An Ode to the Women of Kal Ho Naa Ho, and Why Bollywood Needs More Such Characters
It's been over a decade since Kal Ho Naa Ho hit the big screens worldwide, and it's safe to say we're still not over the film. From the dialogues that still make us ROFL to the beautiful cinematography, the film continues to be one of our favourites. But, perhaps the best (and most underrated) part of the film is its amazing female characters. They were flawed and relatable in the best way possible. Here's why:
Preity Zinta as Naina Catherine Kapur
Naina fights with her family about not wanting to get married and shouts when she can't take them anymore. She also doesn't have the time or patience for anyone's emotional blackmail. Not many female Bollywood actors have been given that kind of agency unless they're being cast as the vamp. Naina looks out for her family and often grieves for her father, but the best part about her is that even though Aman Mathur (Shah Rukh Khan) helps her deal with the loss (mostly just by patronising her), he doesn't 'rescue' her. Her life isn't falling apart, and he helps her gain a better perceptive, but that's all.
Jaya Bachchan as Jennifer Kapur
Jennifer is one of the best mothers in Bollywood. She listens to her daughter and understands her. And while she does mourn the loss of her husband and fight with her mother-in-law, there's much more to her life. She adopts her husband's illegitimate daughter, and it's in the moments when she's defending Gia that we realise that she's a more layered character than we give her credit for. She runs her household and a restaurant in New York City and, despite everything, never gives up.
Sushma Seth as Laajoji
Each time we see Laajoji, only one thing comes to our minds - every NRI Punjabi aunty ever! She misses India but doesn't want to move back. She sings bhajans and flirts with an old Indian uncle from the neighbourhood. She feels responsible for her late son's family, and though she doesn't understand the fine line that divides concern and smothering, her character is written in a way that we forgive her, just as we forgive our own grandparents for the things they don't understand about our lives.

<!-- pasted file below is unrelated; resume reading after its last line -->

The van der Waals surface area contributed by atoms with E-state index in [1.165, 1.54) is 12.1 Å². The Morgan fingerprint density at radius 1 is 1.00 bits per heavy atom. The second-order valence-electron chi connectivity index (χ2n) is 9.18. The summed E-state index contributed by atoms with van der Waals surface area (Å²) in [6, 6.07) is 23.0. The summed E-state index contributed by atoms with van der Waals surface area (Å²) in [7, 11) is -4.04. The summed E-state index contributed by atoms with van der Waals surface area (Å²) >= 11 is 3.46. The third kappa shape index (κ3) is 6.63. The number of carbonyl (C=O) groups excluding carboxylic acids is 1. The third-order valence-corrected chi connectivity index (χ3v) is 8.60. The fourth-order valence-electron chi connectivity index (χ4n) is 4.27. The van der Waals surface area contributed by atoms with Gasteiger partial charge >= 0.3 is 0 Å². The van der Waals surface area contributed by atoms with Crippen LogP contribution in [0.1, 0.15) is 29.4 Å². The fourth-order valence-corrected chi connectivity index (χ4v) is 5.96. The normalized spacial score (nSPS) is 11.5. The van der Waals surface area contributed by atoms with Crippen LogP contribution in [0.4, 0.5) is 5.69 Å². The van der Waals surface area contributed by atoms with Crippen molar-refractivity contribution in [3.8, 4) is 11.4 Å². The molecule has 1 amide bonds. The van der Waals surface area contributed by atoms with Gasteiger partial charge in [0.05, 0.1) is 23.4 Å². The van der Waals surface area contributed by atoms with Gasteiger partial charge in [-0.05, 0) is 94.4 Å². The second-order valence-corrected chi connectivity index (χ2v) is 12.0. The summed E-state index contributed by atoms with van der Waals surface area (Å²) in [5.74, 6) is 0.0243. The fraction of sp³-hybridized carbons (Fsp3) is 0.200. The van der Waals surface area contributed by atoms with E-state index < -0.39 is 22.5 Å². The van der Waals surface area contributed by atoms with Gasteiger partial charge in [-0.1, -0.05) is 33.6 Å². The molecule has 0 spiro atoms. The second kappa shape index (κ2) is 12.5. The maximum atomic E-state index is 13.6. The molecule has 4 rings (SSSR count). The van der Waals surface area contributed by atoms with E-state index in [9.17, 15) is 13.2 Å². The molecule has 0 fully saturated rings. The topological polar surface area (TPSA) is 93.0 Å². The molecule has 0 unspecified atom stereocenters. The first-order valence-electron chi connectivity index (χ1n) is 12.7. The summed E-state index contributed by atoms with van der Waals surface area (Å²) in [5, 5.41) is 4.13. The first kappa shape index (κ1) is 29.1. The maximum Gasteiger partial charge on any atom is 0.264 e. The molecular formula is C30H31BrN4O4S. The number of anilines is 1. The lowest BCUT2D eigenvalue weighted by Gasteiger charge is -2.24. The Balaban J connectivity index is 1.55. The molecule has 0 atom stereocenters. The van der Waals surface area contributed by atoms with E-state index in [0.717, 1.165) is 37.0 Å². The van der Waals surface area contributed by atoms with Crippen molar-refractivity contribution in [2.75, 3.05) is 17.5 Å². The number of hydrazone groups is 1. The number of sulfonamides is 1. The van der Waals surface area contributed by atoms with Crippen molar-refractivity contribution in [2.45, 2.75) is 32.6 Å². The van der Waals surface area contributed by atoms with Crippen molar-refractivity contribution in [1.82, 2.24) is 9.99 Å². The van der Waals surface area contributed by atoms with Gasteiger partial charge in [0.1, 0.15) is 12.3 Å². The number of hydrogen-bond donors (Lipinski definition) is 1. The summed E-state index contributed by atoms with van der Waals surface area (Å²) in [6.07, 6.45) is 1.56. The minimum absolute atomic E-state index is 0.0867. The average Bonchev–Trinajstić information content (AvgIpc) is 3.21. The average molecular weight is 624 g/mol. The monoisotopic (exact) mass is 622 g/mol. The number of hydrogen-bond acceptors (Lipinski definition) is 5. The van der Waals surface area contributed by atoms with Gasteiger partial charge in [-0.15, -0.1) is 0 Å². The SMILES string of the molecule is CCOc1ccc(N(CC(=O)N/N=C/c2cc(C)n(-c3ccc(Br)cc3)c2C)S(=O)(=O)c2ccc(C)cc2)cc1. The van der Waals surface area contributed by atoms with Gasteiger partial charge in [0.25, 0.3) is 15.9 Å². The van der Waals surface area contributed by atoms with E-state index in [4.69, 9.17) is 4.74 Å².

Reema Lagoo as Aman's Mother
Bollywood's full-time samdhan Reema Lagoo, who plays the loving mother to Aman, is every desi mother ever. She worries about him in monumental proportions, calls his friends if she can't track him down, and runs behind his grown ass to ask if he's had his medicines. But, she's also sensitive to her son's feelings for Naina, and understands the position his illness puts him in. Also, since there's no mention of Aman's father, it's safe to assume that she's been dealing with whatever life throws at her on her own.
Lillete Dubey as Jaswinder "Jazz" Kapoor
Before Jazz, we rarely saw an older female Bollywood character so in touch with her sexuality. From not shying away from swearing when she's pissed to hitting on younger men, she lives her life the way only the men in our cinema are allowed to live, and she's fiercely unapologetic about it.
Delnaaz Irani as Jasprit "Sweetu" Kapoor
Sweetu is our hero when it comes to body positivity. She is surrounded by people who think she needs to slim down, but she'd rather wait for a guy who accepts her as she is. She eats what she likes, and she doesn't care what anyone thinks of her. In fact, she gets online to find a date and, in 2003, that was a pretty progressive thing to do.
If you still don't feel like re-watching the film, this might help:
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